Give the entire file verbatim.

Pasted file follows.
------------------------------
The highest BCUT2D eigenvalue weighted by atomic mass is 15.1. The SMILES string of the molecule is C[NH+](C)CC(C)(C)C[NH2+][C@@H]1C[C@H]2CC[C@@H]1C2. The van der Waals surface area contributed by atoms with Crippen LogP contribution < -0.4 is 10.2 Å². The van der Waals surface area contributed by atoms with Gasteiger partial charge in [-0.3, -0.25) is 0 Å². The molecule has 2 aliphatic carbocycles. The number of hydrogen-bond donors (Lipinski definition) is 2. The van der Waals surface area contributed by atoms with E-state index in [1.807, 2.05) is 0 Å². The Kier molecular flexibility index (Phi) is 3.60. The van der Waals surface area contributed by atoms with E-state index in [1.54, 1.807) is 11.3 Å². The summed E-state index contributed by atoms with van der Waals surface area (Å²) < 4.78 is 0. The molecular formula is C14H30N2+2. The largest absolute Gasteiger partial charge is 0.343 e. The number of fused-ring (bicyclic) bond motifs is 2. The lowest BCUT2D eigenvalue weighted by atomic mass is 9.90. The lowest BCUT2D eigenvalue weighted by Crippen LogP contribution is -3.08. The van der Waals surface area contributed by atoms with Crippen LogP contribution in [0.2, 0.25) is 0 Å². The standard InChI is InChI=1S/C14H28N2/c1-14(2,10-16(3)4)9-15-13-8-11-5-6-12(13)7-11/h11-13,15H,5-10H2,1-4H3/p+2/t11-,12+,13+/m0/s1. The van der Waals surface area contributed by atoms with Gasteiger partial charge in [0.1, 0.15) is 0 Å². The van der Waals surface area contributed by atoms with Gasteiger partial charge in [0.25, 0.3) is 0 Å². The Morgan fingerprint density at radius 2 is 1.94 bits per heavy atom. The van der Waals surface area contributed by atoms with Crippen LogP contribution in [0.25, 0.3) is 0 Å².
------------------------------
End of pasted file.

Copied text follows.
The highest BCUT2D eigenvalue weighted by atomic mass is 15.1. The SMILES string of the molecule is C[NH+](C)CC(C)(C)C[NH2+][C@@H]1C[C@H]2CC[C@@H]1C2. The van der Waals surface area contributed by atoms with Crippen LogP contribution < -0.4 is 10.2 Å². The van der Waals surface area contributed by atoms with Gasteiger partial charge in [-0.3, -0.25) is 0 Å². The molecule has 2 aliphatic carbocycles. The number of hydrogen-bond donors (Lipinski definition) is 2. The van der Waals surface area contributed by atoms with E-state index in [1.807, 2.05) is 0 Å². The Kier molecular flexibility index (Phi) is 3.60. The van der Waals surface area contributed by atoms with E-state index in [1.54, 1.807) is 11.3 Å². The summed E-state index contributed by atoms with van der Waals surface area (Å²) < 4.78 is 0. The molecular formula is C14H30N2+2. The largest absolute Gasteiger partial charge is 0.343 e. The number of fused-ring (bicyclic) bond motifs is 2. The lowest BCUT2D eigenvalue weighted by atomic mass is 9.90. The lowest BCUT2D eigenvalue weighted by Crippen LogP contribution is -3.08. The van der Waals surface area contributed by atoms with Crippen LogP contribution in [0.2, 0.25) is 0 Å². The standard InChI is InChI=1S/C14H28N2/c1-14(2,10-16(3)4)9-15-13-8-11-5-6-12(13)7-11/h11-13,15H,5-10H2,1-4H3/p+2/t11-,12+,13+/m0/s1. The van der Waals surface area contributed by atoms with Gasteiger partial charge in [0.1, 0.15) is 0 Å². The van der Waals surface area contributed by atoms with Gasteiger partial charge in [0.25, 0.3) is 0 Å². The Morgan fingerprint density at radius 2 is 1.94 bits per heavy atom. The van der Waals surface area contributed by atoms with Crippen LogP contribution in [0.25, 0.3) is 0 Å².